Author: savvy

How to Hire a Freelancer and Outsource Your ProjectsHow to Hire a Freelancer and Outsource Your Projects

The idea of hiring a freelancer when you need to outsource your projects can make any small business owner panic. You may not know how to hire a freelancer. You may not like the idea of contracting an online professional you don’t know. You may not feel comfortable trusting someone else to complete projects as well as you do.


All small business owners want to be successful. With that success comes growth. Eventually, you may find you can’t get it all done yourself. You will also likely find you aren’t knowledgeable in some tasks that are essential to running a successful small business. There are a few things that will make hiring a freelancer easier.

1. Collect Bids – There are only so many hours in the day. If you are at point where you are already burning the small business candle at both ends, you may not have the time to actively seek out a freelancer. There are thousands of freelance professionals online. Searching and sifting through hundreds of websites to find those qualified may be impossible. Place an ad through a freelance board or RFP site. Let those qualified and available come to you.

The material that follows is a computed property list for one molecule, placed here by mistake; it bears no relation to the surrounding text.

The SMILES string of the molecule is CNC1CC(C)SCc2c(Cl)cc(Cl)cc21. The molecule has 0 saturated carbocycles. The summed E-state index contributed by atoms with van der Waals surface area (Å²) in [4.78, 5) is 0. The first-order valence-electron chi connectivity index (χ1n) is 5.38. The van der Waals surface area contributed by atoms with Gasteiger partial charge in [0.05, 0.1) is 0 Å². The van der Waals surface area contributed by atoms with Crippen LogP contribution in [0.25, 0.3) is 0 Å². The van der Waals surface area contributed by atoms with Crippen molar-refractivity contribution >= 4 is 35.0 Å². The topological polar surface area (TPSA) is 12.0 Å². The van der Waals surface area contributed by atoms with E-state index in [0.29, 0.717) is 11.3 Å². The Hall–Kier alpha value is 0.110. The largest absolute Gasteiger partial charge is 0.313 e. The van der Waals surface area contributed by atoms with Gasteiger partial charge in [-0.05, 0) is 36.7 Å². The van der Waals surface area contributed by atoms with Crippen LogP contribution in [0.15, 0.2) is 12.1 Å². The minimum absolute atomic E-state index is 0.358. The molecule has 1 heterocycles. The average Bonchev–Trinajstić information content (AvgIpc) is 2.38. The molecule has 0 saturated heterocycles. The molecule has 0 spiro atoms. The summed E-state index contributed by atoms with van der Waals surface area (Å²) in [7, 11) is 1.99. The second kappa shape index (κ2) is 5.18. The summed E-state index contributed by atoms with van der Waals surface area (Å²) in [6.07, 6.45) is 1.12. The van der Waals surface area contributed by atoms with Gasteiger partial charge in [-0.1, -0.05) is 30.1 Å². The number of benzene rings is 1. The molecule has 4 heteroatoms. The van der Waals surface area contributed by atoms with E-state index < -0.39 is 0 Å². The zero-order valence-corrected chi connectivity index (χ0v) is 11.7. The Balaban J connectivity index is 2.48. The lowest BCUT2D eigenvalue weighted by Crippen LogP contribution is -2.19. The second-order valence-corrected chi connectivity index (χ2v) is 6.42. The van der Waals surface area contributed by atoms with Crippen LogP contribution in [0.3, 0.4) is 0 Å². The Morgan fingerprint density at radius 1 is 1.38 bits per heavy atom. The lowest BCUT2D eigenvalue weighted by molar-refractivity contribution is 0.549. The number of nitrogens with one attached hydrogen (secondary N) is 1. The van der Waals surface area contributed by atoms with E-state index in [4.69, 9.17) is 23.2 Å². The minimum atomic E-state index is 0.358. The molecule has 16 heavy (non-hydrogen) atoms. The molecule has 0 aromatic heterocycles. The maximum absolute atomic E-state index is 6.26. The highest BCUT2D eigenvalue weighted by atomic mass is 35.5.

2. Be Specific – When placing an online ad or RFP, be as specific as possible in what your needs are. Look at other ads that relate to your project and see what information other small business owners are including. If deadlines are involved, be sure to list that. Be detailed in your project description to ensure you are attracting only those freelancers with the proficiency you desire.

3. Expertise – Finding one freelancer to handle all of your tasks may sound ideal, but it is not always the best option. You will likely find some projects are completed to your standards and others are subpar. Do not hire a jack of all trades. If you have several projects to be done, seek out several professionals each specializing in a specific area. Conversely, you can hire an online business manager who will place those projects with qualified individuals for you.